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Explanatory Note: Lilly publishes an annual Integrated Summary Report, which is distributed at the same time as our proxy statement. This year, that report includes the following question and answer related to the election of directors and information on two management proposals. You can find the full integrated summary report here: (note that the Integrated Summary Report is expressly not incorporated into this filing by reference).

Q: Last year a proxy advisor recommended a vote against Michael Eskew, the company’s audit committee chair. What is the board doing in response to those concerns?
A: Proxy advisor Institutional Shareholder Services (ISS) has taken the position that shareholders should be able to amend the bylaws of every publicly traded company. Under Indiana state law, the power to amend the bylaws is reserved to the board by default, although this position can be changed, in Lilly’s case, by action of the board and an affirmative vote of the shareholders to amend the articles of incorporation.

As a board, we have periodically considered whether we should propose such a step. We have weighed the importance of addressing the concern that our shareholders do not have a power granted to shareholders of Delaware corporations, with the risks inherent in a broad shareholder power to make binding changes to the company’s governance documents. We believe our long-standing approach to bylaw amendments prevents abuse of our bylaws by a single shareholder or a special-interest shareholder group that has no duties to other shareholders. We believe the board of directors, which answers to all shareholders, is better positioned to ensure that any bylaw amendments are designed to protect and maximize long-term value for all of our shareholders. And we believe that shareholders have sufficient opportunities to voice important concerns - including bringing shareholder proposals and approaching the company directly. This position does not mean we are uninterested in the concerns of shareholders. The company regularly engages with shareholders to make sure that we understand their concerns and make changes where appropriate.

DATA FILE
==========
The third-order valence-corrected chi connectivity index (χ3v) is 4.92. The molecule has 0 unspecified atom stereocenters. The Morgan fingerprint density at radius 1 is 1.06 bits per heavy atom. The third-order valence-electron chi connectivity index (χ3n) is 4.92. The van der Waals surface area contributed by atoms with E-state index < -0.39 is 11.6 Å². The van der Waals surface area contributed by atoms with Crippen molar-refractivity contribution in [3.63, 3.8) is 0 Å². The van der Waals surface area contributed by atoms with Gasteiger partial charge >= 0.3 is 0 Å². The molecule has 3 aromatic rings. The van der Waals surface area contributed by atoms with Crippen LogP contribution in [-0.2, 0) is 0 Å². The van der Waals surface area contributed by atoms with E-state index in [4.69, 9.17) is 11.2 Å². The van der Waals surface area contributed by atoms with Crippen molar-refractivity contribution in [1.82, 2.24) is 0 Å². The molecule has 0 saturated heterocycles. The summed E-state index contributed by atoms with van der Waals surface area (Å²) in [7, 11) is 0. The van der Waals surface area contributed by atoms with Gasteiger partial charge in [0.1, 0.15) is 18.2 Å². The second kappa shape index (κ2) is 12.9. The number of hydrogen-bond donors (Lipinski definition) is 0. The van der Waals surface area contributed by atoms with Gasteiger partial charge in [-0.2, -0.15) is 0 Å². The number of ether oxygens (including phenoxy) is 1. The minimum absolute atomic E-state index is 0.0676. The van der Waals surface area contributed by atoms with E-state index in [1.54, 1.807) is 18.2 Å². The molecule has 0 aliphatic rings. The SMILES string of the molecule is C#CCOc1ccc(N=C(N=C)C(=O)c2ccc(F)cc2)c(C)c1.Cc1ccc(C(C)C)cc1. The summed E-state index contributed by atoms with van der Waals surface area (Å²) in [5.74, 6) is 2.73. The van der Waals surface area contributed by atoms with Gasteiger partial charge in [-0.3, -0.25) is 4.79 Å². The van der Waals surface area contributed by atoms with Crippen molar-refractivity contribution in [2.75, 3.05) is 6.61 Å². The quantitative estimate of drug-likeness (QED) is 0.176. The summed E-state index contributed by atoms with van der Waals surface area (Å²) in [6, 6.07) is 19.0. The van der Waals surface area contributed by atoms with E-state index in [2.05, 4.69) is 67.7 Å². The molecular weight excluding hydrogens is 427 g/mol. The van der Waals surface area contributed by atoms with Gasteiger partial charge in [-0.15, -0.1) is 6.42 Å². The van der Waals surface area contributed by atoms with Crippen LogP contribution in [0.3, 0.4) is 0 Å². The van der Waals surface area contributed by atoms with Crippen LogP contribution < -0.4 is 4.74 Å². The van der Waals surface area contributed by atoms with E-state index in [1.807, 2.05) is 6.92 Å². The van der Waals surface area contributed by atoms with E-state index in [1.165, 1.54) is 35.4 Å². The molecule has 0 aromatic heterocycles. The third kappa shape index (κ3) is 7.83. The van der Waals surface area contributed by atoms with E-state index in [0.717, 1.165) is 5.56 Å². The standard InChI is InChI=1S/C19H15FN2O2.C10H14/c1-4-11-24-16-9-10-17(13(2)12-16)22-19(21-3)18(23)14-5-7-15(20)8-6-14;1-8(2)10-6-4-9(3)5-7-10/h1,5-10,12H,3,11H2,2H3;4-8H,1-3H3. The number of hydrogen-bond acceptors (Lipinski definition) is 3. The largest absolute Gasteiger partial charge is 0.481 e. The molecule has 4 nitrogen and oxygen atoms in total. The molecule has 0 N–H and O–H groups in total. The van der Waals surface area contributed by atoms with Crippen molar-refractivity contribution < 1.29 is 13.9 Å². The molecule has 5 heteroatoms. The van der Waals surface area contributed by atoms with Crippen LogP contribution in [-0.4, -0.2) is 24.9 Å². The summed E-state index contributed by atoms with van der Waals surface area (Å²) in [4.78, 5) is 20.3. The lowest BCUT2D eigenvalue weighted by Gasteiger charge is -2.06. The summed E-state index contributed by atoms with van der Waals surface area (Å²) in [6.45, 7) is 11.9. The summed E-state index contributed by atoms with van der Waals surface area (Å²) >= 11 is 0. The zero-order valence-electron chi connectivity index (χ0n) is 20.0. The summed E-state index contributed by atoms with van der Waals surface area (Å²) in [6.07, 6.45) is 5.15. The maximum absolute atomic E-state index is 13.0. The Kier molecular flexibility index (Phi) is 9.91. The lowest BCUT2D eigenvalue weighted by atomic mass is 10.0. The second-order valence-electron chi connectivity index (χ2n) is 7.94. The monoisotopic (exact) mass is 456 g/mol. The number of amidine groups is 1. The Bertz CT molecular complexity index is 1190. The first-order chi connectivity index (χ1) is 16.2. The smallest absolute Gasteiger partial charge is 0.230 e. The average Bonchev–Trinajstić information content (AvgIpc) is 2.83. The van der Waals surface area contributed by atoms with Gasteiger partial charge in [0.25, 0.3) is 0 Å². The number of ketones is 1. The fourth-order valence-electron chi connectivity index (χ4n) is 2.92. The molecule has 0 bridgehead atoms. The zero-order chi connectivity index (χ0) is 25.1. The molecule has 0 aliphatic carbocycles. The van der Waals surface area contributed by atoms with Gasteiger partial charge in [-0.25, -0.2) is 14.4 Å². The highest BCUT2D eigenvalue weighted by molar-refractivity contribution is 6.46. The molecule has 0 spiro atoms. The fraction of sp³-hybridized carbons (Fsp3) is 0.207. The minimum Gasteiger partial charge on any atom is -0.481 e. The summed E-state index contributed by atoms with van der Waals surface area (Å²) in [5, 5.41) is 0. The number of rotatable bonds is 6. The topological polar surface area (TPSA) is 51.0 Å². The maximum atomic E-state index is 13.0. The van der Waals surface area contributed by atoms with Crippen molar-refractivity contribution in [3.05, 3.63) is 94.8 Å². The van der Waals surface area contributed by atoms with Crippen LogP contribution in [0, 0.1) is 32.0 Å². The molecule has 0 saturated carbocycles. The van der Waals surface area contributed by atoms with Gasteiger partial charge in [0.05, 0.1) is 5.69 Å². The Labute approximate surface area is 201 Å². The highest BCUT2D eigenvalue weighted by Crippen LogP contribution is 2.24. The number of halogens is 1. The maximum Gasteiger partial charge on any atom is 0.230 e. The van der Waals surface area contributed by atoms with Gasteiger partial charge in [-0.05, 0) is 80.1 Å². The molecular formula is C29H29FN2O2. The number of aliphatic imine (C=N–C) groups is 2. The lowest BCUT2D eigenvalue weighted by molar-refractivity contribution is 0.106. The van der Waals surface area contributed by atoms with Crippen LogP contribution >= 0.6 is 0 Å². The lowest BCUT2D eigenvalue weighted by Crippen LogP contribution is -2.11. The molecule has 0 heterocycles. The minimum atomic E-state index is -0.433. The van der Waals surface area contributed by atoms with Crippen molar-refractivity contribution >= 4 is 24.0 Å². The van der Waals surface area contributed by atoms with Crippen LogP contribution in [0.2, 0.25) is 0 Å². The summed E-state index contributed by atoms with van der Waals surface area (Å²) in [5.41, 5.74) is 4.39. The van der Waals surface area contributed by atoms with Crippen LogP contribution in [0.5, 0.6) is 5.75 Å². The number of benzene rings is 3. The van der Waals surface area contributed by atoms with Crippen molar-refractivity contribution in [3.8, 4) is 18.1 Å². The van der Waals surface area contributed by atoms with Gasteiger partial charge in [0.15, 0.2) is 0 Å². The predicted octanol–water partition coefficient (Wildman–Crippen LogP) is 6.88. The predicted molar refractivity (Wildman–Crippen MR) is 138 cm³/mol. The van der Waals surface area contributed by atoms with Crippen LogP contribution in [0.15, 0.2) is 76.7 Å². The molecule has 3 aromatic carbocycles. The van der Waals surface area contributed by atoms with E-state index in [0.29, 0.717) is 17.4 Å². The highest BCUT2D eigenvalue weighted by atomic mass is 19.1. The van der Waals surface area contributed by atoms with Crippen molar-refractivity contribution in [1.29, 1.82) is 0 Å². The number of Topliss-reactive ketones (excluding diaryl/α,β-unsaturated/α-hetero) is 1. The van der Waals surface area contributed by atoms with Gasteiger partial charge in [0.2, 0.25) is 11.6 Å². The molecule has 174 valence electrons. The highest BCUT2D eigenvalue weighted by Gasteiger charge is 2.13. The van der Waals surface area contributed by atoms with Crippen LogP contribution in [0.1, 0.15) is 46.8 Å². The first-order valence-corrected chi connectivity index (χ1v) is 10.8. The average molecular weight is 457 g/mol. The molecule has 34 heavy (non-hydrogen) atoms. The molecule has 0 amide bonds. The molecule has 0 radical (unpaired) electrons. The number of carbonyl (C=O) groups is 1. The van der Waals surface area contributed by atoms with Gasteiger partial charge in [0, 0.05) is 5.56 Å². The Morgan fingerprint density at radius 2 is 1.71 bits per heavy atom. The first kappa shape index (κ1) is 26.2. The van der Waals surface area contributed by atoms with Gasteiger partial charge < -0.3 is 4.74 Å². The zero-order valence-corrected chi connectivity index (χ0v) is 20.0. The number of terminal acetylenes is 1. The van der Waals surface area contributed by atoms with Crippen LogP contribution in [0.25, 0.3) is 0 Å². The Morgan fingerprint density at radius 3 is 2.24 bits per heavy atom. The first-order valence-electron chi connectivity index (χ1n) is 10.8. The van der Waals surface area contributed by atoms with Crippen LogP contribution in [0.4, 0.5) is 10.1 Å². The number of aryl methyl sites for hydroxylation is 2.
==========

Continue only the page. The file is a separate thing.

In response to input from shareholders, we are putting two governance proposals forward for a vote of shareholders at this year’s annual meeting: one to eliminate our classified board structure and a second to eliminate super-majority voting requirements. The board believes it is important to maintain appropriate defenses to inadequate takeover bids, but also important to retain shareholder confidence by demonstrating we are accountable and responsive to shareholders.